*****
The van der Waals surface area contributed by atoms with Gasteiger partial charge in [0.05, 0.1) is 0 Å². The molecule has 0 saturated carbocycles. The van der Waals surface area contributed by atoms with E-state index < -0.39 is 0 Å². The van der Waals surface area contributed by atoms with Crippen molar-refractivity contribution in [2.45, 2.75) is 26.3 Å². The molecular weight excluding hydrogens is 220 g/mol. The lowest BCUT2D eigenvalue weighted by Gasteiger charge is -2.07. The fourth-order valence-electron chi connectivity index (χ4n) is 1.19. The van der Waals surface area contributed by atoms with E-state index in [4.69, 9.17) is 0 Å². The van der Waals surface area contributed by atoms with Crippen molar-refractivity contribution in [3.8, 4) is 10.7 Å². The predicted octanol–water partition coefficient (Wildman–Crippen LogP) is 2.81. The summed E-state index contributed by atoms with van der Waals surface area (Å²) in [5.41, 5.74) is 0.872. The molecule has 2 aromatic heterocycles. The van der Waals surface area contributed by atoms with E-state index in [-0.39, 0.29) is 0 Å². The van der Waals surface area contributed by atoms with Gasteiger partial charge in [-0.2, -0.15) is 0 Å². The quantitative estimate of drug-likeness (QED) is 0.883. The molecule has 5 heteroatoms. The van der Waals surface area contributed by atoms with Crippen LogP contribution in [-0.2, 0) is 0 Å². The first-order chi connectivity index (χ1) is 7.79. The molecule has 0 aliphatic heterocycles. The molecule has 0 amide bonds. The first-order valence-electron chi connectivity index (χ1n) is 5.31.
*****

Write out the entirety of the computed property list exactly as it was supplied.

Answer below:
The van der Waals surface area contributed by atoms with Gasteiger partial charge in [0.05, 0.1) is 0 Å². The molecule has 0 saturated carbocycles. The van der Waals surface area contributed by atoms with E-state index < -0.39 is 0 Å². The van der Waals surface area contributed by atoms with Crippen molar-refractivity contribution in [2.45, 2.75) is 26.3 Å². The molecular weight excluding hydrogens is 220 g/mol. The lowest BCUT2D eigenvalue weighted by Gasteiger charge is -2.07. The fourth-order valence-electron chi connectivity index (χ4n) is 1.19. The van der Waals surface area contributed by atoms with E-state index in [4.69, 9.17) is 0 Å². The van der Waals surface area contributed by atoms with Crippen molar-refractivity contribution in [3.8, 4) is 10.7 Å². The predicted octanol–water partition coefficient (Wildman–Crippen LogP) is 2.81. The summed E-state index contributed by atoms with van der Waals surface area (Å²) in [5.41, 5.74) is 0.872. The molecule has 2 aromatic heterocycles. The van der Waals surface area contributed by atoms with E-state index in [-0.39, 0.29) is 0 Å². The van der Waals surface area contributed by atoms with Gasteiger partial charge in [-0.2, -0.15) is 0 Å². The quantitative estimate of drug-likeness (QED) is 0.883. The molecule has 5 heteroatoms. The van der Waals surface area contributed by atoms with Crippen LogP contribution in [-0.2, 0) is 0 Å². The first-order chi connectivity index (χ1) is 7.79. The molecule has 0 aliphatic heterocycles. The molecule has 0 amide bonds. The first-order valence-electron chi connectivity index (χ1n) is 5.31.